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photo credit: Courtesy of Reginald James/flickr
Christmas is over, Hanukkah is passed, but the candles of Kwanzaa still burn.
 
Derived from the Swahili word for “first” - Kwanzaa is celebrated widely, from Canada to the Caribbean. A decade ago polling showed that 4% of Americans planned to celebrate the week-long holiday - while 3% planned for Hanukkah.
 
N’gamè Gray is founder of Sonoma County’s NuBridges Youth Collaborative and organizer of this year’s public Kwanzaa celebration in Santa Rosa. She said the holiday is often misunderstood.
 
"I think a lot of the misconception with Kwanzaa is it's a religious holiday or a holiday to take place in lieu of like Christmas," Gray said. "Well, actually there's a lot of families that celebrate both."
 
Conceived in 1966 by activist Maulanga Karenga, the holiday is a celebration for those of African descent across the Americas, Gray said.
 
"Kwanzaa for a lot of African Americans, and the diaspora really, is a week that we can celebrate our culture and who we are," Gray said. "We use this time to celebrate our elders and our ancestors, and we also utilize this time to educate our own families."
 
Each day celebrates a different principle starting December 26th and ending January 1st ,Gray explained.
 
"The first day is Umoja, which means unity," Gray said. "Kujichagulia is the second day of self-determination, and Ujima is collective work and responsibility. Ujamaa, which is cooperative economics, Nia, which is purpose. And the day after is Kuumba, which is creativity. And the last day, which is Sunday, the 1st of January, it will be faith."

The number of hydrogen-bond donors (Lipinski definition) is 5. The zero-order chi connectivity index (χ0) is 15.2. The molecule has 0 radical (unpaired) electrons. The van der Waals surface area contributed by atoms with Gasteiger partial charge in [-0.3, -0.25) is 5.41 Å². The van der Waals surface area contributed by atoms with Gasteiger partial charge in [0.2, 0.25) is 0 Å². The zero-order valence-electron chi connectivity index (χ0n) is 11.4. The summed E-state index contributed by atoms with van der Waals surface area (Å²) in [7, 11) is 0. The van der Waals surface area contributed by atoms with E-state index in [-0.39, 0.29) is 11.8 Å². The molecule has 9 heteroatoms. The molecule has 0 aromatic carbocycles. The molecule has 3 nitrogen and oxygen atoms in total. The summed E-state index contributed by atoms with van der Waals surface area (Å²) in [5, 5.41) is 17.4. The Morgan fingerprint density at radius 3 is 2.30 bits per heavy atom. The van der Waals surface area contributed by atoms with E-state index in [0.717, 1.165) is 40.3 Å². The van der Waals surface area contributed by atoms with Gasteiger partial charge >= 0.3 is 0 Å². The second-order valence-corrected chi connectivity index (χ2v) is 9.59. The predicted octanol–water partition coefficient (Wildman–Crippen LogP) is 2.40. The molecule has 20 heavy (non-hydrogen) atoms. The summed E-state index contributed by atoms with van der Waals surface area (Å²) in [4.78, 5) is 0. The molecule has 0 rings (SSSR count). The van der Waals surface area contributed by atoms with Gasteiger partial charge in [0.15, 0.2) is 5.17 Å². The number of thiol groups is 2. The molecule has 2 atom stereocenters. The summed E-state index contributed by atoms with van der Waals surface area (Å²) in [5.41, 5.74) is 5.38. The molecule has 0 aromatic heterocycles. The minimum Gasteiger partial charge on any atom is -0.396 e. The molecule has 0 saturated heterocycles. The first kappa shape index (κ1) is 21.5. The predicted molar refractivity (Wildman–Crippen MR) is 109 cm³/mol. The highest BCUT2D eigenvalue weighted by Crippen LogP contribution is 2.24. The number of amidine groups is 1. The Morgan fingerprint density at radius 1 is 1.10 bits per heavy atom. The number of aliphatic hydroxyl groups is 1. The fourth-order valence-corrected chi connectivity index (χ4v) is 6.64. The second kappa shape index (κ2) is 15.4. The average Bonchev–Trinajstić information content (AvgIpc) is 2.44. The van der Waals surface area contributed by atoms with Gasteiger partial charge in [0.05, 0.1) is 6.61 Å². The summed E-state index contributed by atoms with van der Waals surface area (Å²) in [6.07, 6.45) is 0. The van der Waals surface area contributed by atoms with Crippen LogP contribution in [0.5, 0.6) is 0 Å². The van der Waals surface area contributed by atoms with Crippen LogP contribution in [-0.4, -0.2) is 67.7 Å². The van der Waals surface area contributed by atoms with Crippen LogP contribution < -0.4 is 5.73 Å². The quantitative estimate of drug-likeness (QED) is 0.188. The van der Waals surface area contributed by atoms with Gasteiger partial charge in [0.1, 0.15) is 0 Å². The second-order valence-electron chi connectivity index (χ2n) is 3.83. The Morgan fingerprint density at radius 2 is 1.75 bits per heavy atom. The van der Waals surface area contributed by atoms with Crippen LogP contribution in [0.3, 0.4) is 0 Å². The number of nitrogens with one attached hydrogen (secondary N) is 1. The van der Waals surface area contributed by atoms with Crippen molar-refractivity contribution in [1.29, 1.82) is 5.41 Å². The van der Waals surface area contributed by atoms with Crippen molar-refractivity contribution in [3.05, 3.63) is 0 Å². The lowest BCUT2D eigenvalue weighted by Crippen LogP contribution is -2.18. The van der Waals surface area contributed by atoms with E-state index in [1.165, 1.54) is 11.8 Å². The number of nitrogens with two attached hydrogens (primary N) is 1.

Gray said Imani, faith, in Kwanzaa differs from the traditional understanding.
 
"When we say faith, it's not to one specific religion or belief," Gray said. "It's to celebrate all the faiths that are practiced."
 
This year will be Gray’s third public Kwanzaa celebration in Sonoma County.
 
"I started Kwanzaa through NuBridges in 2019," Gray said. "NuBridges was formed in 2018, and my experience with Kwanzaa out here, I've always gone to either Marin City or in the East Bay to celebrate Kwanzaa. It wasn't really celebrated too often out here, not as far as programs go, and that's why I started it because it was really important for us to have a place here where we could celebrate who we are without having to go out of town."
 
Celebration is not the only goal.
 
"Most importantly, to me, it educates people, whoever you may be, to why we celebrate the holiday," Gray said.
 
Gray said as for what’s in store for this year’s local celebration...
 
"We're going to open up with a movie called The Black Candle, the Kwanzaa movie, and then we're gonna go into more cultural aspect of libations and giving honor to our elders and our ancestors," Gray said. "This year we're having African name changing ceremonies for both an infant and a middle-aged person."
 
"Then we have youth participating in some of the program. We have Kwanzaa arts and crafts for the folks, and then we're going to end with what's called Karamu dinner, which typically is practiced on the last night."
 
The 3rd Annual NuBridges Kwanzaa celebration runs on Kuumba, the day of creativity. December 31st, from noon to 5 PM at the Arlene Francis Center in Santa Rosa.
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